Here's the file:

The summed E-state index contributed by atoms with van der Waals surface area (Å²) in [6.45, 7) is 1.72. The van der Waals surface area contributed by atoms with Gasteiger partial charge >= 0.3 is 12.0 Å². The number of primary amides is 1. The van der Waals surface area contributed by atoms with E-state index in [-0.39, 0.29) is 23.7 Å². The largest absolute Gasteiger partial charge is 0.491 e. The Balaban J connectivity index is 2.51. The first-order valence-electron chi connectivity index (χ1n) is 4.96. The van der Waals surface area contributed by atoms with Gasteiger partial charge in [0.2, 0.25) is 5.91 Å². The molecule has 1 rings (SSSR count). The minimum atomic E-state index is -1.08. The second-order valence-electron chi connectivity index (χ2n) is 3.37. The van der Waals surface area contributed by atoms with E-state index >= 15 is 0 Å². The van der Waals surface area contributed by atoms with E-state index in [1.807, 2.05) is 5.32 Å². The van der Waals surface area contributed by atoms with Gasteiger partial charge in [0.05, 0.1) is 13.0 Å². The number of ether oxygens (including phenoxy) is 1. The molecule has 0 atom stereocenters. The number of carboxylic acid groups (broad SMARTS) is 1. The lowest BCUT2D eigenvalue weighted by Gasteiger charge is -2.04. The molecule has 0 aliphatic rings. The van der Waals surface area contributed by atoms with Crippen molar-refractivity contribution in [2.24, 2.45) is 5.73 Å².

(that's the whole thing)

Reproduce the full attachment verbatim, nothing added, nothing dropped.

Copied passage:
The summed E-state index contributed by atoms with van der Waals surface area (Å²) in [6.45, 7) is 1.72. The van der Waals surface area contributed by atoms with Gasteiger partial charge >= 0.3 is 12.0 Å². The number of primary amides is 1. The van der Waals surface area contributed by atoms with E-state index in [-0.39, 0.29) is 23.7 Å². The largest absolute Gasteiger partial charge is 0.491 e. The Balaban J connectivity index is 2.51. The first-order valence-electron chi connectivity index (χ1n) is 4.96. The van der Waals surface area contributed by atoms with Gasteiger partial charge in [0.2, 0.25) is 5.91 Å². The molecule has 1 rings (SSSR count). The minimum atomic E-state index is -1.08. The second-order valence-electron chi connectivity index (χ2n) is 3.37. The van der Waals surface area contributed by atoms with E-state index >= 15 is 0 Å². The van der Waals surface area contributed by atoms with E-state index in [1.807, 2.05) is 5.32 Å². The van der Waals surface area contributed by atoms with Gasteiger partial charge in [0.05, 0.1) is 13.0 Å². The number of ether oxygens (including phenoxy) is 1. The molecule has 0 atom stereocenters. The number of carboxylic acid groups (broad SMARTS) is 1. The lowest BCUT2D eigenvalue weighted by Gasteiger charge is -2.04. The molecule has 0 aliphatic rings. The van der Waals surface area contributed by atoms with Crippen molar-refractivity contribution in [2.24, 2.45) is 5.73 Å².